This community resilience and teamwork is known to be a huge asset to these extremely remote areas, which are often understaffed due to difficulties in recruiting and retaining healthcare staff20. Doctors and nurses are often less willing to work in such areas due to long periods on-call, frequent travel disruptions and both social and professional isolation21.
The importance of the coastguard services (Fig4), and the vital role the A&E department has in providing care for anyone in Shetland’s surrounding waters, was highlighted to me by one memorable case (See Example 4). I observed that the seamless interaction between a variety of services ensured the safe transfer of the patient from his unique location to receive the care he required in Lerwick, and believe this certainly prevented him from developing any serious, or even fatal, complications.
How to improve A&E services in Shetland
Firstly, after now completing two rural placements in Shetland, I am sure that these have been both the most enjoyable and the most educational placements I have undertaken during my medical degree so far. Therefore, I believe that it is important for medical schools to increase the quantity and availability of these placements from the relatively small number currently available2. It is known that rural placements provide more clinical exposure and access to a wider variety of conditions7, which provides a great learning environment for students. Completing a rural placement is also associated with a higher likelihood of working in a rural area in the future23,24, which could improve recruitment.
One way to improve access to speciality services in Shetland could be to make use of GPs with special interests, which is already being done with great results in other areas of Scotland25. These are GPs who do additional training to allow them to provide additional services within a speciality; for example, running clinics or undertaking A&E on-call work. This could hugely benefit patients in Shetland by providing access to specialist services in the GBH and reducing the need for patients to travel to mainland Scotland for their care. It could also benefit local GPs and improve both recruitment and retention rates, because a desire to pursue a speciality is often the reason many rural physicians relocate to urban areas26.
The use of telemedicine (Fig5) could further improve access to specialist care, and is increasingly being used in other rural A&E departments26. In principal, this service allows isolated doctors quick access to specialist services and advice; however, I had little exposure to this despite the resources being available at the GBH. The main reason for its lack of use concerns the poor quality and reliability of broadband internet connection in Shetland27. If the available facilities could be improved, and thus be used more regularly and reliably, this could potentially also reduce the number of transfers to tertiary centres28.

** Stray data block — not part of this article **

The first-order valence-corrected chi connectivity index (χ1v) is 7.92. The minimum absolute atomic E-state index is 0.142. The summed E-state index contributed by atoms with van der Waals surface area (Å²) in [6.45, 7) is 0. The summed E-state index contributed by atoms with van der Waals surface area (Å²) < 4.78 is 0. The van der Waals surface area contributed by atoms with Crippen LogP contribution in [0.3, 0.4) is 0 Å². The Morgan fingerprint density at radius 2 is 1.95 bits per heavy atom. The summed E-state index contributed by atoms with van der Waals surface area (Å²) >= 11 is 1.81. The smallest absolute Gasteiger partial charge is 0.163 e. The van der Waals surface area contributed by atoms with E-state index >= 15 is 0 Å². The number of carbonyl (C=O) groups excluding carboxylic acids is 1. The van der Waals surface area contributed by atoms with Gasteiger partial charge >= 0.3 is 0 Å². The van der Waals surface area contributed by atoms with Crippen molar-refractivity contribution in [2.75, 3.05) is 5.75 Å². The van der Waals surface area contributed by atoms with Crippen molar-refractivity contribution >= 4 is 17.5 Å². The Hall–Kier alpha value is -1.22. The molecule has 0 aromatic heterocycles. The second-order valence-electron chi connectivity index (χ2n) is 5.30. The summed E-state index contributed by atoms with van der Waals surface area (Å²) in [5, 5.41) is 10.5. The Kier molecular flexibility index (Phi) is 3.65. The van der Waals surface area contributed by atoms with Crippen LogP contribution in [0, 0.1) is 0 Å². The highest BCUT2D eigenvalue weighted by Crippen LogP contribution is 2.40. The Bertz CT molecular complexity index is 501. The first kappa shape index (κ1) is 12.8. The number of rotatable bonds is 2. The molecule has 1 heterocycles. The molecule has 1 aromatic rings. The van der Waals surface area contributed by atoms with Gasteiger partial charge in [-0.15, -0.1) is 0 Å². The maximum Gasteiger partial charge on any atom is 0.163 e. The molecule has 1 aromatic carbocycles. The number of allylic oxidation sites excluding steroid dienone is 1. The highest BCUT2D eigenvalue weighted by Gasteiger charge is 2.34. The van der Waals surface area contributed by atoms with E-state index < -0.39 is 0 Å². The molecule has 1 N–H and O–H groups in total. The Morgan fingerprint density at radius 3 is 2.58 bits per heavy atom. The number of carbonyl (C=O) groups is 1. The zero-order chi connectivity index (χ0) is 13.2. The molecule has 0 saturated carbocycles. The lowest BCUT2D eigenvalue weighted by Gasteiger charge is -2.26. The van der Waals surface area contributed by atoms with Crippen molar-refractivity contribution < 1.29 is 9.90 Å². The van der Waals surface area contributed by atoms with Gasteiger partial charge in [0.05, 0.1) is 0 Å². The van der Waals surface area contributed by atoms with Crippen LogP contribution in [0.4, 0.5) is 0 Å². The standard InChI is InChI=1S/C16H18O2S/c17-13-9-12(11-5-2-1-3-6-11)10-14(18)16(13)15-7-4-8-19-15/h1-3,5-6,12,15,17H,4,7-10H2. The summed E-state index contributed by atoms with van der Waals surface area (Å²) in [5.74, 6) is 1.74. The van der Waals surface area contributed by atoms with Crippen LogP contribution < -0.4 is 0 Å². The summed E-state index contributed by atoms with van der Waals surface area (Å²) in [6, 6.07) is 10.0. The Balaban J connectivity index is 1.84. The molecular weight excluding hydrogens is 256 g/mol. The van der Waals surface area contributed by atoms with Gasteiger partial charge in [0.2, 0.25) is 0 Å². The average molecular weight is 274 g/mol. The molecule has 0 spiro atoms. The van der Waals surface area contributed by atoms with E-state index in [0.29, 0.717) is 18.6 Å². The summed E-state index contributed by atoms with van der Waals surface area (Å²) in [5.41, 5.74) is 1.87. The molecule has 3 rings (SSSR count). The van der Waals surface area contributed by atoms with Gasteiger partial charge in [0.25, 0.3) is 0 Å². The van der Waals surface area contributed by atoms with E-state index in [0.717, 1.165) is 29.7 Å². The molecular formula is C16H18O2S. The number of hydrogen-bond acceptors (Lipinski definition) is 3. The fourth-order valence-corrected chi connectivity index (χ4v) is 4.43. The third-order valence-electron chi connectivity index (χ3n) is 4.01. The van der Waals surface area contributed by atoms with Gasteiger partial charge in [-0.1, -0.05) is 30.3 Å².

Finally, healthcare workers in remote and rural areas are much more likely to regularly engage in complex and critical emergency care, including stabilising injured and severely ill patients pending retrieval, than their urban counterparts29. This obviously requires an expanded skill set, so it comes as no surprise that uptake of courses relating to these skills is already highest amongst staff in rural areas26. However, I recently attended the Rural GP Association of Scotland conference where doctors discussed how difficult, both financially and logistically, they find it to attend these courses due to transport issues and arranging locum cover. I believe that, in order to maintain this high skill level, it could be beneficial to organise these courses within the rural areas themselves to encourage and maximise attendance by even the most remote GPs.
Before this placement, I had limited experience of the practicalities of working in any A&E department; however, following 5 weeks of excellent teaching and support from all of the GBH staff, I now feel I have a true appreciation of how A&E care is delivered and the challenges associated with providing this care in such a unique, isolated location. I also began with little confidence in my ability to examine and treat patients in acute situations because almost all of my previous placements had been in ward settings. However, this experience provided countless opportunities for me to practice and gain confidence in these skills.
This placement also provided the opportunity to research and write this essay, which gave me a much deeper understanding of how emergency care is provided in remote areas and allowed me to consider how care could be improved for future patients. I believe key areas for improvement include increasing links with medical schools to provide more student placements, possibly through publicising positive testimonies from students who have already been (such as myself), and also improving recruitment and retention of staff through increased access to further training opportunities.
In summary, this placement has confirmed to me that a career in rural medicine is exciting and rewarding but also extremely challenging and stressful at times. I remain hopeful that it will be a speciality that I can become a valuable part of in the future.